The recent news that Statoil North America has decided to put its plans for a floating offshore wind project in Maine on hold is disturbing at many levels. The message Maine has just sent to the business community here and abroad is that we do not honor our commitments and therefore people cannot count on Maine as a place in which to make long-term investments.
Here’s how we got to this point. Three years ago, Statoil responded to a request for proposals sent out by the Maine Public Utilities Commission to bid on a pilot deep water offshore wind project off the Maine coast. After some negotiating to sweeten the deal for Maine, Statoil in January was awarded initial approval for the $120 million project, which would have been the first of its kind in the U.S.
Gov. Paul LePage, who has never expressed appreciation for renewable energy, required that his support for a newly minted Maine energy bill be contingent on a last-minute provision that allowed for the PUC proposal process to be reopened so the University of Maine could submit a bid of its own.
This is the same opportunity that the university had three years ago and passed on — and that Statoil applied for and spent considerable effort and money to win.
What is Maine thinking? It seems that state Energy Director Patrick Woodcock expected this reaction from Statoil, and that certainly throws into question the politics behind this attempt to seemingly scuttle an already agreed-on business deal. How does LePage possibly balance this with his supposed pro-business agenda?
Politics aside, for me, the most troubling aspect of the state’s reversal is the fact that many in Maine view the University of Maine as a capable body to lead a new industry into the future. No one would argue against any university playing a key role by pushing the research and producing gifted students to work in whatever field is being developed. But few would suggest that any university should lead an industry in anything. To put in charge a place of higher learning, which does not operate under the same realities as a business, is simply foolish.
For two years I represented a company in Maine that had developed one of the three families of prototypes for floating offshore wind platforms. That company, Seattle-based Principle Power, was the only U.S.-based platform technology represented in the university-led DeepCwind consortium. DeepCwind was charged with developing a deep water test turbine in Maine, but through a series of miscues and bad management the consortium never functioned as a workable group, and the university took over the process completely — with no transparency and little proper accountability. In the end, much delayed, the university launched a one-eighth-scale model wind turbine this spring into a world that had already passed it by.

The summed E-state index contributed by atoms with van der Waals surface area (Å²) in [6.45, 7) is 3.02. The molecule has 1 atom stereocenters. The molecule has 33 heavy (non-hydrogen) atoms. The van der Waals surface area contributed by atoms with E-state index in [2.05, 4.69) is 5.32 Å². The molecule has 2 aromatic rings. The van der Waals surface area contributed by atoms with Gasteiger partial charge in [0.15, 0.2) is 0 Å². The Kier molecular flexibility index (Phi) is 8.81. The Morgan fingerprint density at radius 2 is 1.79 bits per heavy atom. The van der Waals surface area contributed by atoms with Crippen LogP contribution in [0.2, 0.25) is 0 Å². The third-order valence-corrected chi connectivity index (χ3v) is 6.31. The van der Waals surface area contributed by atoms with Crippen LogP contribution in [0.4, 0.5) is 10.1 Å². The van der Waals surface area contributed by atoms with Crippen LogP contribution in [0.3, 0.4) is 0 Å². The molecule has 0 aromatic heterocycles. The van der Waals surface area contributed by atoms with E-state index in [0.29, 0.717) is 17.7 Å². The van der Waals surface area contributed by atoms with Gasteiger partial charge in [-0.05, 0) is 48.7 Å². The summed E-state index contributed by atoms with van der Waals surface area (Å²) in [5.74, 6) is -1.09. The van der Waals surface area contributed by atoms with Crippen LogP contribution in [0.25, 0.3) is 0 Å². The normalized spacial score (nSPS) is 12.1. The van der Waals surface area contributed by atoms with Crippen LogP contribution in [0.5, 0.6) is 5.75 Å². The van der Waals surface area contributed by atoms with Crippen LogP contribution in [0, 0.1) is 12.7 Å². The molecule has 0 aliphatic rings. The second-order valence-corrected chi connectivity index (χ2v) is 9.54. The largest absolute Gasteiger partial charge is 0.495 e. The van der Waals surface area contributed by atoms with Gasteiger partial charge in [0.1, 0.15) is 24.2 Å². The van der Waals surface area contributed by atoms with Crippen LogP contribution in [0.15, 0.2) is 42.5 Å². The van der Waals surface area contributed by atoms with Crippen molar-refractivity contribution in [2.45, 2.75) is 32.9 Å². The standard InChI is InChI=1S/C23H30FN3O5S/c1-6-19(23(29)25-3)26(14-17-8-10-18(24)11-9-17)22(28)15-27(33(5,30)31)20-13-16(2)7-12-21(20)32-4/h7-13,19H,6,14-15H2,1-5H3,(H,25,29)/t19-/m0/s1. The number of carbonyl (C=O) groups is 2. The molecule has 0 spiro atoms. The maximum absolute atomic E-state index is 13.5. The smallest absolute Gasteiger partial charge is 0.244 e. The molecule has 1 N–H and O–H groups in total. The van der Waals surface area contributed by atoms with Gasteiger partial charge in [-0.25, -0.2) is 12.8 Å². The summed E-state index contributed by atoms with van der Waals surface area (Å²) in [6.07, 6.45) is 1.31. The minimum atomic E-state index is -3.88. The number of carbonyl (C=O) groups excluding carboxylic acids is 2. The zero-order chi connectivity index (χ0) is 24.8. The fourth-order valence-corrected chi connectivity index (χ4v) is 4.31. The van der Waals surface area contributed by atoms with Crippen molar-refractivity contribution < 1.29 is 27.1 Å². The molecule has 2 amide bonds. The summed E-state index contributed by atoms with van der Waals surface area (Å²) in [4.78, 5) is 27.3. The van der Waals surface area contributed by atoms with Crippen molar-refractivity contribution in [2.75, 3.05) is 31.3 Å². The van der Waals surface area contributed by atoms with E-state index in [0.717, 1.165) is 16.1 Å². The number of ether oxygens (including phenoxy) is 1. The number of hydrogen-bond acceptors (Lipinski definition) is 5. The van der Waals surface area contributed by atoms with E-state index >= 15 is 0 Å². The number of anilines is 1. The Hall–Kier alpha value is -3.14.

In the meantime, Statoil has continued to spin power into the grid from its Hywind project off the coast of Norway, which was the first at-scale floating wind project in the world back in 2010. The turbine it placed in the ocean three years ago is more than 100 times larger than this latest university demonstration turbine. Principle Power turned its back on Maine in late 2010, believing that the process led by the university was not conducive to healthy business. Principle Power went on to form a joint venture project in Portugal where it has launched the second at-scale floating wind turbine off the coast of that country.
That two-megawatt turbine has been performing at exceptional levels, and the company has begun planning a phase two project to expand the number of turbines at that location. These two companies, which are among the world leaders in this new technology, have been impacted by the flawed roles that Maine has assigned to the university in this emerging industry. It is not insignificant that the university, once the suitor of Statoil, at the expense of all others, is now a finalist in direct competition for a $47 million award from the U.S. Department of Energy. Principle Power is also in that competition but for a project based now on the west coast.
The word that Maine reversed itself on an agreed-on deal with a major energy company will reverberate around this industry. We cannot expect there to be any interest from companies in investing money to develop offshore wind here in Maine in this kind of climate. The governor’s fingerprints appear to be on this reversal, but he is hopefully a temporary obstruction.
Of greater concern is the way in which Maine views the role of its leading university. The University of Maine has a key role in developing some of Maine’s world-class wind resources just off our shore. However, it is critical that there be a clear understanding that the university’s role is not that of kingmaker or industry leader but of research and personnel development hub. If we don’t clarify this distortion soon, we will not have an offshore wind industry here in Maine.
Des FitzGerald of Camden is the founder and former CEO of Ducktrap River of Maine, a smoked seafood company based in Belfast. He is the former vice president of development for Maine for Principle Power.